• Common mode can be converted to differential mode at a receiver and result in a differential signal disturbance.

Differential Signaling

Example of Common Mode
• Line 1 and line 2 have the same DC offset.
• This is DC common mode.
• It can be defined as an average DC for time duration of many UI cycles value as well.
• Line1 and line 2 have the same AC offset
• This is AC common mode
• AC common mode also result from time differences (skew) between signal on line 1 and line 2. This can result in AC common mode and differential signal loss.
• The following slide will be used to clarify the above

Differential Signaling

Differential Signaling Basics
• For long channels, at GHz frequencies, signal tend look like sine waves.
• The artificial offset common to line 1 and 2 has an average of 1 and varies around that average by +/-0.1 in a period manor.

Differential Signaling

Individual signals
• Devices need to have enough common mode dynamic voltage range to receive or transmit the waveforms. In this case the signals swing between -0.1 and 2.1.
• The sine wave amplitude is 1 and peak to peak is 2.
• Signal a and b is what would be observed with 2 oscilloscope probes

Differential Signaling

Differential Mode Signal
• The differential amplitude is 2 and peak to peak is 4 which is 2 times the individual signal peak to peak amplitude.
• Notice the distortions are gone.

Differential Signaling

Common Mode Signal
• The DC common mode signal is 1
• The AC common mode signal is .2 v peak to peak
• Some may specifications may call this 0.1 v peak from the DC average
• We will add this common mode to the signals “a” and “b”

Differential Signaling

Add 150 ps skew to signal b
• Waveforms do not look so good.
• We even have what appears to be non-monotonic behavior.

Differential Signaling

Differential signal looks OK
• However we lost differential signal amplitude.
• It used to be 4 peak to peak and now is 3.562.

Differential Signaling

Common mode measurements are different
• Average is still 1. Peak to peak is 0.944 but peak is 0.504
• AC common mode signals can be converted to differential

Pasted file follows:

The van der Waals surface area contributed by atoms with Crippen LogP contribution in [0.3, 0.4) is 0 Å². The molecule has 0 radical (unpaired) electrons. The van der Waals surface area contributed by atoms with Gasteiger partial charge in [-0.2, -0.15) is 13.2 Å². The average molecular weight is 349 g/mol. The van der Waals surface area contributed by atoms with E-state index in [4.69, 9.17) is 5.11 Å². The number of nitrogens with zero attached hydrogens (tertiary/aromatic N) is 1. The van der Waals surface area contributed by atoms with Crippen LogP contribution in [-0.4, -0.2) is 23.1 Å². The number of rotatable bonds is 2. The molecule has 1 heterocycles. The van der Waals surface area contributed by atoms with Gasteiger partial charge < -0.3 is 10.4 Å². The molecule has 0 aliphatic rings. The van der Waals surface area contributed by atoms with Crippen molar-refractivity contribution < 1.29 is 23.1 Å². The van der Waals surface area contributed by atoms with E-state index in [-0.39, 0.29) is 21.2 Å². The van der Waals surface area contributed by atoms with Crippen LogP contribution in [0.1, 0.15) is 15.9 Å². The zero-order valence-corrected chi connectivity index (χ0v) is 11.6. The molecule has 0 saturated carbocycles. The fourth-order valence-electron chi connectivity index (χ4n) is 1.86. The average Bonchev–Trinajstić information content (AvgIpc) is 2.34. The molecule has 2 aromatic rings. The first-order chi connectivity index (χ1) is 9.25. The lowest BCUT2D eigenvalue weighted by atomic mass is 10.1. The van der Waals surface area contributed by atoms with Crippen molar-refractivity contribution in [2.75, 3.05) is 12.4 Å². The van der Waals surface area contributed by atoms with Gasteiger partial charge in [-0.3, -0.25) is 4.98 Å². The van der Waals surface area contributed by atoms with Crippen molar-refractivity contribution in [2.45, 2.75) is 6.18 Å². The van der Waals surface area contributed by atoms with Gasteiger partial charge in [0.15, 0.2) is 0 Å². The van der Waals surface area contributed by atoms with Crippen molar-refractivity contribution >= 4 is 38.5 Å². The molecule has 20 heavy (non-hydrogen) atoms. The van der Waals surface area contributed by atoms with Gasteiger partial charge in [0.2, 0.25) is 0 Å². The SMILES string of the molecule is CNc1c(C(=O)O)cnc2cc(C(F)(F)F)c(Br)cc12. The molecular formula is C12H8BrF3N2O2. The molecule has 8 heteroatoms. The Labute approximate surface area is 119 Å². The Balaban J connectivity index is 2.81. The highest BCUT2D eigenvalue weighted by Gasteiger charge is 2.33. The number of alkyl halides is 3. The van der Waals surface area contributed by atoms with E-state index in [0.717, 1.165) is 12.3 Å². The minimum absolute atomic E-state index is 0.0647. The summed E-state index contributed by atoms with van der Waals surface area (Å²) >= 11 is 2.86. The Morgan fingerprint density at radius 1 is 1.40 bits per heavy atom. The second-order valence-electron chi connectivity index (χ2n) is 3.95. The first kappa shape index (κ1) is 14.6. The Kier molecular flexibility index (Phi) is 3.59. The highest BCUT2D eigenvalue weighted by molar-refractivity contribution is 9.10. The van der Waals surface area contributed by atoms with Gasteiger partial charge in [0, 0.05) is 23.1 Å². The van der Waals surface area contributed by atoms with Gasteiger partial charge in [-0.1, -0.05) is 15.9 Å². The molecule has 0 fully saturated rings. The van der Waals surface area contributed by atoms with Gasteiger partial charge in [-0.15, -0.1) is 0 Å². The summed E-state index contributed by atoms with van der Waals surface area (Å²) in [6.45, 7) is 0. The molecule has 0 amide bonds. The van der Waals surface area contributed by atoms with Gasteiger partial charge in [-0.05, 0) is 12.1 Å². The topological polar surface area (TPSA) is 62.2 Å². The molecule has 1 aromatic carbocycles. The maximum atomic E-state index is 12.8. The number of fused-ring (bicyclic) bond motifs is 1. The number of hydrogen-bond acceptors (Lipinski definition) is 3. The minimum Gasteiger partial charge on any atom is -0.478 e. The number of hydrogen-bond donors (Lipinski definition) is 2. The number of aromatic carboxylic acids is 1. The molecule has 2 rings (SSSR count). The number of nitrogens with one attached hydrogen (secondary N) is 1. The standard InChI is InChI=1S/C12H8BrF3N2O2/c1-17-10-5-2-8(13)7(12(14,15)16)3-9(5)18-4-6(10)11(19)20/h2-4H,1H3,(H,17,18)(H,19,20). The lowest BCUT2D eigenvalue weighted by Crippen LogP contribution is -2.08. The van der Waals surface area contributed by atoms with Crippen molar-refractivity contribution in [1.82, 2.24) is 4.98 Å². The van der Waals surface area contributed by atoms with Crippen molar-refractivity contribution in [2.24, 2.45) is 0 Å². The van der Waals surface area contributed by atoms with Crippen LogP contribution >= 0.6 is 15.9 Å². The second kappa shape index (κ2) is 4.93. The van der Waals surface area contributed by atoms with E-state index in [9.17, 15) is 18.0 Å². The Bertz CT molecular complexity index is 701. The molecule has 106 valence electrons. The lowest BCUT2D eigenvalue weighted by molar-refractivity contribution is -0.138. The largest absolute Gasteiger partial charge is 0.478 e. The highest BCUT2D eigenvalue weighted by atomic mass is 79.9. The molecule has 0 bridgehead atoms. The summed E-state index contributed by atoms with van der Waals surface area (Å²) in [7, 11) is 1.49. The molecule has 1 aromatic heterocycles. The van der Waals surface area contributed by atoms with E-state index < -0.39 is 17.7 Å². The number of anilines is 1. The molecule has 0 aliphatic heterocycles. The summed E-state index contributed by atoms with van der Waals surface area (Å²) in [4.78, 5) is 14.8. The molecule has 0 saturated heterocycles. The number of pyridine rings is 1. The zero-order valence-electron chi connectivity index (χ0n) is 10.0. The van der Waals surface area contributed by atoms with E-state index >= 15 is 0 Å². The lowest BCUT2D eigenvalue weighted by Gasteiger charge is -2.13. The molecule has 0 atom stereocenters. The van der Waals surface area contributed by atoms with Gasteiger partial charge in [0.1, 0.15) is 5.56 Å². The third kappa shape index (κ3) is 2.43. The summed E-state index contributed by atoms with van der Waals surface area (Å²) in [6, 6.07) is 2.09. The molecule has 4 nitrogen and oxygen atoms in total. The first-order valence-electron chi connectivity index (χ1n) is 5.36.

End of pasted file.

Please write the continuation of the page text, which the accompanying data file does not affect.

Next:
Differential Signaling

An escape from a BGA or connector pinsintroduces skew

This is an example of skew compensation

PWB structures that introduce Skew

Differential Signaling

Bends introduce skew

Back to back bendscompensate for skew from frequencies below 2 GHz.

Back to back bendscompensate for skew from frequencies below 2 GHz.

Differential Signaling

More Terms: Balanced and Unbalanced
• Good Agilent Technologies article on balance and unbalanced signaling
• Unbalanced signaling in reference to ground
• Balanced signaling is referenced only to the other port terminal.
• If each channel is identical, then this suggests a virtual AC ground between the two terminals. It is often useful to allow this AC ground to be a DC voltage to biasing devices.

Differential Signaling

Ethernet 10/100BASE-T example

Filter

Transformer

50 W

50 W

50 W

50 W

Common-mode choke

Balanced

Unbalanced

Differential Signaling

Low Voltage Differential Signaling: LVDS
• 200MHz – 500 MHz Range
• Lacks robustness for GHz Signaling
• Well suite distributing system clocks
• Good noise margin
• Common mode impedance has wide range provide buffer design flexibility
• Differential impedance is optimize around 100 W
• Differential receiver switching thresholds are tighter than for single ended logic.
• Most device require external termination and bias resistors
• Does not have capacitance or package spec. This severely limits GHz operation

Differential Signaling

Current Mode Logic
• Emerging technology
• No real spec yet but can infer operation from spec’s like PCI Express™ , Infiniband™, USB, SATA, etc.
• Tx and Rx lines are separate
• The Tx driver steers current between the differential terminals
• AC coupling between Tx and Rx with a series capacitor provides common mode design flexibility
• Termination is in buffers. This may require compensation or a band gap reference to insure a tight resistance range.

Differential Signaling

Example of Simple CML Differential Behavioral Circuit

This exponent determines wave shape

Vcc

Balance between for FET switch

I_source

Positive Terminal

This switch time offset

Negative Terminal

r_termp,

C_term

r_termn,

C_term

2nd lecture

Differential Signaling

Vss

Vcc

I_source

Example of Sensitivities: I, balance, C

More prominent for faster edges

Differential Signaling

Vcc

I_source

Example of Sensitivities: Slew, Skew, R

R/F slew

+/skew

Differential Signaling

Serial Differential
• GHz transmission will have many UI’s of data in transit on the interconnect at any points in time.
• Hence it becomes useful to think of this as serial data transmission.
• Often multiple single channels are ganged in parallel to achieve even higher data throughput.

Differential Signaling

AC coupling issues
• Series capacitors can build up charge difference between differential terminals for the following reasons.